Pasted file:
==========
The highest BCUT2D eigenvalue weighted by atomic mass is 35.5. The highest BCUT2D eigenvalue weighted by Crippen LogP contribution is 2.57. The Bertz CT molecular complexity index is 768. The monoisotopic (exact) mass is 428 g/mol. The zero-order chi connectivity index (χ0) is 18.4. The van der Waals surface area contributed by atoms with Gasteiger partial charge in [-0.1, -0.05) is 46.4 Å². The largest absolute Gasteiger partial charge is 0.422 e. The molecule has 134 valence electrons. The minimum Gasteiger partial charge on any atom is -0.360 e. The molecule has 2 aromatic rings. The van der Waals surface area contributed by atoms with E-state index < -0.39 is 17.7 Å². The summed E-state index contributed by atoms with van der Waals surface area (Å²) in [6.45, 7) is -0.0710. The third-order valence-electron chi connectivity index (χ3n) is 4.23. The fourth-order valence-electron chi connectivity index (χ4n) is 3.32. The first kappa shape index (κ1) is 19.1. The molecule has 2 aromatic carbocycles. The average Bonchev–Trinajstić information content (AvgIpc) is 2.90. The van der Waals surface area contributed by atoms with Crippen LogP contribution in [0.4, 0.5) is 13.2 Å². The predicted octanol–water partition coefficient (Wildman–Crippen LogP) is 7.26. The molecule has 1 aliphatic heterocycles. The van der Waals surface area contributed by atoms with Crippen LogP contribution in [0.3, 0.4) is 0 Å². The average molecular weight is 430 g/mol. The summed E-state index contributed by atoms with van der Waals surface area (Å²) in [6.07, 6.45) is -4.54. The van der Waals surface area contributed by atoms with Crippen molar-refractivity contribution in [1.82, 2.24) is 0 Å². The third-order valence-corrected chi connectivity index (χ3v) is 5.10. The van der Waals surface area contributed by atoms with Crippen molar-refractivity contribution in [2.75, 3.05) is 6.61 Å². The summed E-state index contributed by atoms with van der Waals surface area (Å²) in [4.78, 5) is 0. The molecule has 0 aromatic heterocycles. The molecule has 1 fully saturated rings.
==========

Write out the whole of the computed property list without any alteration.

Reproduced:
The highest BCUT2D eigenvalue weighted by atomic mass is 35.5. The highest BCUT2D eigenvalue weighted by Crippen LogP contribution is 2.57. The Bertz CT molecular complexity index is 768. The monoisotopic (exact) mass is 428 g/mol. The zero-order chi connectivity index (χ0) is 18.4. The van der Waals surface area contributed by atoms with Gasteiger partial charge in [-0.1, -0.05) is 46.4 Å². The largest absolute Gasteiger partial charge is 0.422 e. The molecule has 134 valence electrons. The minimum Gasteiger partial charge on any atom is -0.360 e. The molecule has 2 aromatic rings. The van der Waals surface area contributed by atoms with E-state index < -0.39 is 17.7 Å². The summed E-state index contributed by atoms with van der Waals surface area (Å²) in [6.45, 7) is -0.0710. The third-order valence-electron chi connectivity index (χ3n) is 4.23. The fourth-order valence-electron chi connectivity index (χ4n) is 3.32. The first kappa shape index (κ1) is 19.1. The molecule has 2 aromatic carbocycles. The average Bonchev–Trinajstić information content (AvgIpc) is 2.90. The van der Waals surface area contributed by atoms with Crippen LogP contribution in [0.4, 0.5) is 13.2 Å². The predicted octanol–water partition coefficient (Wildman–Crippen LogP) is 7.26. The molecule has 1 aliphatic heterocycles. The van der Waals surface area contributed by atoms with Crippen LogP contribution in [0.3, 0.4) is 0 Å². The average molecular weight is 430 g/mol. The summed E-state index contributed by atoms with van der Waals surface area (Å²) in [6.07, 6.45) is -4.54. The van der Waals surface area contributed by atoms with Crippen molar-refractivity contribution in [1.82, 2.24) is 0 Å². The third-order valence-corrected chi connectivity index (χ3v) is 5.10. The van der Waals surface area contributed by atoms with Crippen molar-refractivity contribution in [2.75, 3.05) is 6.61 Å². The summed E-state index contributed by atoms with van der Waals surface area (Å²) in [4.78, 5) is 0. The molecule has 0 aromatic heterocycles. The molecule has 1 fully saturated rings.